Low rental vacancy rates, rising rents, healthy immigration and robust competition between tenants are excellent market conditions for the one in seven Australian tax payers who own an investment property.
On the flipside, it is a highly undesirable situation for tenants.
Many have gone through or are in the process of inspecting rental property after rental property as one of scores of hopeful applicants, bidding fiercely for a roof over their head, enduring regular rent rises and preparing for the increasing cost involved with not being their own landlord.
In a recent bulletin Mortgage Choice spokesperson Kristy Sheppard says, “RP Data recently reported capital city rents increased by 4.2% in 2010 and commented that they are expected to rise by 7% this year*. To put this into real terms, in Sydney it equates to an extra $33.60 on the average weekly rent of $480 for a house and $30.80 on the average weekly rent of $440 for a unit**.”
“Then consider that it looks likely we’ll see interest rate rises of around 0.5% by the end of 2011. For a 30-year $300,000 principal and interest home loan at 7% – by no means the lowest rate available – this equates to $31.30 extra on the required weekly repayment of $460.29.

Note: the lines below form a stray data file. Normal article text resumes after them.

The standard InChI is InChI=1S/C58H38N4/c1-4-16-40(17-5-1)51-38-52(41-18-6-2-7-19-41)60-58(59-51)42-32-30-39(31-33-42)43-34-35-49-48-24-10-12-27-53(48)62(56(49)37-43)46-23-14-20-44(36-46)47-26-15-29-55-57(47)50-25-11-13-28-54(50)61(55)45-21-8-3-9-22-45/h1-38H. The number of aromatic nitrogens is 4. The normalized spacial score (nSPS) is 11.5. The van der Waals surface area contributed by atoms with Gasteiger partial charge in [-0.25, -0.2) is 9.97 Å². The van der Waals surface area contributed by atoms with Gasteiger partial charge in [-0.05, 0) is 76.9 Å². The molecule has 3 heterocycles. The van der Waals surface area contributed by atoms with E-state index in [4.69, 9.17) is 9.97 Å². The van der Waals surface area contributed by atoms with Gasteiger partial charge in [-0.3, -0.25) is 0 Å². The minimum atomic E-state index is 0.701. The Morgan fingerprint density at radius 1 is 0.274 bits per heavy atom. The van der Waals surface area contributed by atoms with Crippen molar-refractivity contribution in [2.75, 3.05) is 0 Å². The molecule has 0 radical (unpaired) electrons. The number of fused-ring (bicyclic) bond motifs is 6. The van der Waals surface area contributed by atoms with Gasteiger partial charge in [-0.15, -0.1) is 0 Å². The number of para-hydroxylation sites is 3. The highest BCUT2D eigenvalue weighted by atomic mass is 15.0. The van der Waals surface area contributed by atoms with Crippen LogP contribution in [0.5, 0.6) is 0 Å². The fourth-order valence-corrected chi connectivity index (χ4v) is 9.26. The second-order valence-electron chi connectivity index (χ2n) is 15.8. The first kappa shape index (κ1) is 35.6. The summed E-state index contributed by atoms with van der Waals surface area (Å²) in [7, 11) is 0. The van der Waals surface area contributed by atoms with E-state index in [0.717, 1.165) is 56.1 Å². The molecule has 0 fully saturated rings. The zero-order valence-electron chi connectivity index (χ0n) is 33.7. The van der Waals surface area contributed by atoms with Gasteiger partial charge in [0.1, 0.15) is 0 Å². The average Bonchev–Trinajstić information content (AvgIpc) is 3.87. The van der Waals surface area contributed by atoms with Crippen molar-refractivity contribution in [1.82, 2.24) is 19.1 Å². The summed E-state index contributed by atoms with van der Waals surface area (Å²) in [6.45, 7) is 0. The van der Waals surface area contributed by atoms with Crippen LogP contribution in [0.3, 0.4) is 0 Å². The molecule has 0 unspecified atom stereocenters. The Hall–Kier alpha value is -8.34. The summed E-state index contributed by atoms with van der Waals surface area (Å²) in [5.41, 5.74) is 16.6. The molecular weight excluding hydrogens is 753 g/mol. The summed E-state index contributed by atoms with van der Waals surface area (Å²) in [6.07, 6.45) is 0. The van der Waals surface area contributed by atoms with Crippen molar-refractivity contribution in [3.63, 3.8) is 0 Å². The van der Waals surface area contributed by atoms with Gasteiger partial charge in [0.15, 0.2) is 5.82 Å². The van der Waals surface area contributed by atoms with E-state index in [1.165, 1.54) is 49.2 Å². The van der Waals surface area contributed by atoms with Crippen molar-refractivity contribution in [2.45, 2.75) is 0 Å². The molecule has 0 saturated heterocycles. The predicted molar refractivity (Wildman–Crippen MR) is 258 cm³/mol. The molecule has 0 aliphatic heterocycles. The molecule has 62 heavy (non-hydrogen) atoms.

“Times are tougher financially for both tenants and mortgage holders but at least the latter group has an asset to show for that money spent. Also, those who are investment property owners can, and often do, up the rent they charge to compensate for their repayment rises.
“No wonder Mortgage Choice’s studies show rising rents are greatly influencing many Australians to become property owners. It was the number two motivation for our 2011 Future First Homebuyer Survey respondents, all of whom were planning to buy before February 2013. 42% of our 2011 Recent First Homeowner Survey respondents agreed, having bought in part because increasing rents made owning a property more attractive than renting.
“When it comes to home loan approval criteria these days, some lenders now consider rental history as genuine savings. Also, a number have increased the amount they will lend to 95% of the purchase price and several are dropping their fixed rates, which is good news for borrowers who need the peace of mind that comes with locking in a guaranteed steady repayment level.
“Those debating being a tenant versus a homeowner should note that although rents will rise this year we’re also likely to see interest rate and property price rises. This makes the choice more complicated, requiring focused planning and a thorough investigation into the long term benefits.”
Source: Mortgage Choice
* RP Data Rental Review December 2010 Quarter
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